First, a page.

*To maintain external sector balance at a comfortable level over the medium term, the International Monetary Fund (IMF) has recommended that India should gradually withdraw its fiscal and monetary policy stimulus, develop export infrastructure, and negotiate free-trade agreements with key trading partners to provide a sustainable boost to exports.
In its latest External Sector Report released on Thursday, IMF said India should further liberslise its investment regime accompanying it with reduction in tariffs, especially on intermediate goods. “Structural reforms could deepen integration in global value chains and attract FDI, hence mitigating external vulnerabilities. Exchange rate flexibility should act as the main shock absorber, with intervention limited to addressing disorderly market conditions,” IMF said.
The IMF said India’s external position in FY22 was broadly in line with the level implied by medium-term fundamentals and desirable policies. “Running current account deficits is broadly consistent with India’s level of per capita income, favourable growth prospects, demographic trends, and development needs. External vulnerabilities stem from volatile global financial conditions and significant increases in commodity prices,” it said.
The multilateral lending agency projected India’s current account deficit (CAD) to widen to 3.1 per cent of GDP in FY23 from 1.2 per cent of GDP in FY22. “In part reflecting the impact of the war in Ukraine on oil prices, the CAD is projected to widen in fiscal year 2022-23 but then stabilise over the medium term. The authorities have made some progress in external trade promotion and the liberalization of FDI and portfolio flows, but the existing tariff structure remains broadly unchanged,” it said.
As of the end of 2021, IMF said India’s net international investment position (NIIP), which is the difference of the country’s external financial assets and liabilities, had improved to –11.1 per cent of GDP from –13.5 per cent of GDP at the end of 2020. “This reflected a relatively low CAD (amid the Covid-19 pandemic) and the accumulation of reserve assets. Gross foreign assets and liabilities were 30.5 per cent of GDP and 41.7 per cent of GDP, respectively. The bulk of assets were in the form of official reserves and (outward) FDI, whereas liabilities included mostly FDI and other investments,” it said.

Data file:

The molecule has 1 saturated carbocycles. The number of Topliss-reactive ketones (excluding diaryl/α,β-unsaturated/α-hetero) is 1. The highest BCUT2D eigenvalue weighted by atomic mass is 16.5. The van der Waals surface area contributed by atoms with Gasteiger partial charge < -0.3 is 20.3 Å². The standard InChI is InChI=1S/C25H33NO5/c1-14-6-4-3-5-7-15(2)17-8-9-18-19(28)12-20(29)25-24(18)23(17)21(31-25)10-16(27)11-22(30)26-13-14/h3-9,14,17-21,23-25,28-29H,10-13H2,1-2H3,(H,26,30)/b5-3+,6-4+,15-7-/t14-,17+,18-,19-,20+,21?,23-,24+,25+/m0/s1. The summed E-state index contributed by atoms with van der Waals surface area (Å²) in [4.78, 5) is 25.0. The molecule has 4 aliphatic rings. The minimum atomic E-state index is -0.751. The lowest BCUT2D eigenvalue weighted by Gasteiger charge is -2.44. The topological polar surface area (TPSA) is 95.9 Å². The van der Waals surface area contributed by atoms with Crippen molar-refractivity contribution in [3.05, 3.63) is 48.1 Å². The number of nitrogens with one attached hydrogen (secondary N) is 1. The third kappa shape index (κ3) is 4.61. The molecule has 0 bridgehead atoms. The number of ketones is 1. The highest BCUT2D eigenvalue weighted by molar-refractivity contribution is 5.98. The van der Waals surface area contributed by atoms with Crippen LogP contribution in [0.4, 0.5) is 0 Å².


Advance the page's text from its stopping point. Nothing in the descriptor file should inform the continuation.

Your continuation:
India’s external debt liabilities are moderate compared with peers, and short-term rollover risks are limited, IMF said. “The moderate level of foreign liabilities reflects India’s incremental approach to capital account liberalization, which has focused primarily on attracting FDI. While FDI inflows covered the CAD in FY22, structural reforms and improvement of the investment regime to promote FDI are needed. Volatile portfolio investments are very sensitive to changes in global financial conditions and country risk premia. Expected inclusion of India in international bond indices should increase portfolio investment inflows for financing the CA deficit over the medium term,” it added.
The IMF said an unusual period of current account surpluses in 2020 and early 2021 allowed the Reserve Bank of India to replenish official forex reserves, which reached a record high of about $638.5 billion at the end of 2021. The reserves decreased in subsequent months but remained at a comfortable level of about eight months of import coverage.
“Various criteria confirm that official forex reserves are adequate for precautionary purposes. As of the end of 2021, they represented about 223 per cent of short-term debt (on residual maturity) and 195 per cent of the IMF’s composite metric. Consequently, accumulation of additional reserves is less warranted, and forex interventions should be limited to addressing disorderly market conditions,” it said.